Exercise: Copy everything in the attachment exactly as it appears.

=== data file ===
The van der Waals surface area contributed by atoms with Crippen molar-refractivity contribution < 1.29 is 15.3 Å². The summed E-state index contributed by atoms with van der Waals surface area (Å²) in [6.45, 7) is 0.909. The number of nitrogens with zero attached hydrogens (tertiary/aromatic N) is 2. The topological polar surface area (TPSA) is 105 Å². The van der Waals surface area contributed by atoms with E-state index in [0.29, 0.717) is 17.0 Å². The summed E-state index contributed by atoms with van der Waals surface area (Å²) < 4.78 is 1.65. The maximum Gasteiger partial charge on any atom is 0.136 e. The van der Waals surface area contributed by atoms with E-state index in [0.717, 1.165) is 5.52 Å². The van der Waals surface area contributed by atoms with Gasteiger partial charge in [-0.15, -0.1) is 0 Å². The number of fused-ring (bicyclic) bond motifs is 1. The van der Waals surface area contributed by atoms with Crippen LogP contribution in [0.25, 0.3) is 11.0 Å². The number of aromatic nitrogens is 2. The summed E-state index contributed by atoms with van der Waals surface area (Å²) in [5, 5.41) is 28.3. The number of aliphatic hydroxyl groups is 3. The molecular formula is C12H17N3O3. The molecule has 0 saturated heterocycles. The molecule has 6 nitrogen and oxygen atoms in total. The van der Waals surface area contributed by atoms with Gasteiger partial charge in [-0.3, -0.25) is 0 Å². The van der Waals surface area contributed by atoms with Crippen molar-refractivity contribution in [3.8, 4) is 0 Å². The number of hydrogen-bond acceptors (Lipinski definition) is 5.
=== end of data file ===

The van der Waals surface area contributed by atoms with Crippen molar-refractivity contribution < 1.29 is 15.3 Å². The summed E-state index contributed by atoms with van der Waals surface area (Å²) in [6.45, 7) is 0.909. The number of nitrogens with zero attached hydrogens (tertiary/aromatic N) is 2. The topological polar surface area (TPSA) is 105 Å². The van der Waals surface area contributed by atoms with E-state index in [0.29, 0.717) is 17.0 Å². The summed E-state index contributed by atoms with van der Waals surface area (Å²) < 4.78 is 1.65. The maximum Gasteiger partial charge on any atom is 0.136 e. The van der Waals surface area contributed by atoms with E-state index in [0.717, 1.165) is 5.52 Å². The van der Waals surface area contributed by atoms with Gasteiger partial charge in [-0.15, -0.1) is 0 Å². The number of fused-ring (bicyclic) bond motifs is 1. The van der Waals surface area contributed by atoms with Crippen LogP contribution in [0.25, 0.3) is 11.0 Å². The number of aromatic nitrogens is 2. The summed E-state index contributed by atoms with van der Waals surface area (Å²) in [5, 5.41) is 28.3. The number of aliphatic hydroxyl groups is 3. The molecular formula is C12H17N3O3. The molecule has 0 saturated heterocycles. The molecule has 6 nitrogen and oxygen atoms in total. The van der Waals surface area contributed by atoms with Gasteiger partial charge in [-0.3, -0.25) is 0 Å². The van der Waals surface area contributed by atoms with Crippen molar-refractivity contribution in [3.8, 4) is 0 Å². The number of hydrogen-bond acceptors (Lipinski definition) is 5.